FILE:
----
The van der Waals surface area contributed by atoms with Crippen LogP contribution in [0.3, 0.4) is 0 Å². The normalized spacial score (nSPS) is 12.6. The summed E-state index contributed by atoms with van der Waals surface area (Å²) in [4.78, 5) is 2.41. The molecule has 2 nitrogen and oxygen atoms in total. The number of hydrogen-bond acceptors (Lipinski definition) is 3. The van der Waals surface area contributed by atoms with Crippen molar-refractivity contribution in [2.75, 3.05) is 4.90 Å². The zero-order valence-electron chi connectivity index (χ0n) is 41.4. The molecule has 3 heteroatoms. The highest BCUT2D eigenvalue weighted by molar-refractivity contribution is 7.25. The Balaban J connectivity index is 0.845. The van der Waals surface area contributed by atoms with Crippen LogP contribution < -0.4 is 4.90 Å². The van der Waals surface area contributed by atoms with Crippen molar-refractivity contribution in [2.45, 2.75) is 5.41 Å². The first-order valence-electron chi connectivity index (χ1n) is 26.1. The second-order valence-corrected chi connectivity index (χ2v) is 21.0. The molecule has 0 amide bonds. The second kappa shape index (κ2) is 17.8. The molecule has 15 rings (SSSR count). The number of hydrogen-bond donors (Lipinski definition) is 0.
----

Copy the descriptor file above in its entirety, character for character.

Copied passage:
The van der Waals surface area contributed by atoms with Crippen LogP contribution in [0.3, 0.4) is 0 Å². The normalized spacial score (nSPS) is 12.6. The summed E-state index contributed by atoms with van der Waals surface area (Å²) in [4.78, 5) is 2.41. The molecule has 2 nitrogen and oxygen atoms in total. The number of hydrogen-bond acceptors (Lipinski definition) is 3. The van der Waals surface area contributed by atoms with Crippen molar-refractivity contribution in [2.75, 3.05) is 4.90 Å². The zero-order valence-electron chi connectivity index (χ0n) is 41.4. The molecule has 3 heteroatoms. The highest BCUT2D eigenvalue weighted by molar-refractivity contribution is 7.25. The Balaban J connectivity index is 0.845. The van der Waals surface area contributed by atoms with Crippen LogP contribution < -0.4 is 4.90 Å². The van der Waals surface area contributed by atoms with Crippen molar-refractivity contribution in [2.45, 2.75) is 5.41 Å². The first-order valence-electron chi connectivity index (χ1n) is 26.1. The second-order valence-corrected chi connectivity index (χ2v) is 21.0. The molecule has 0 amide bonds. The second kappa shape index (κ2) is 17.8. The molecule has 15 rings (SSSR count). The number of hydrogen-bond donors (Lipinski definition) is 0.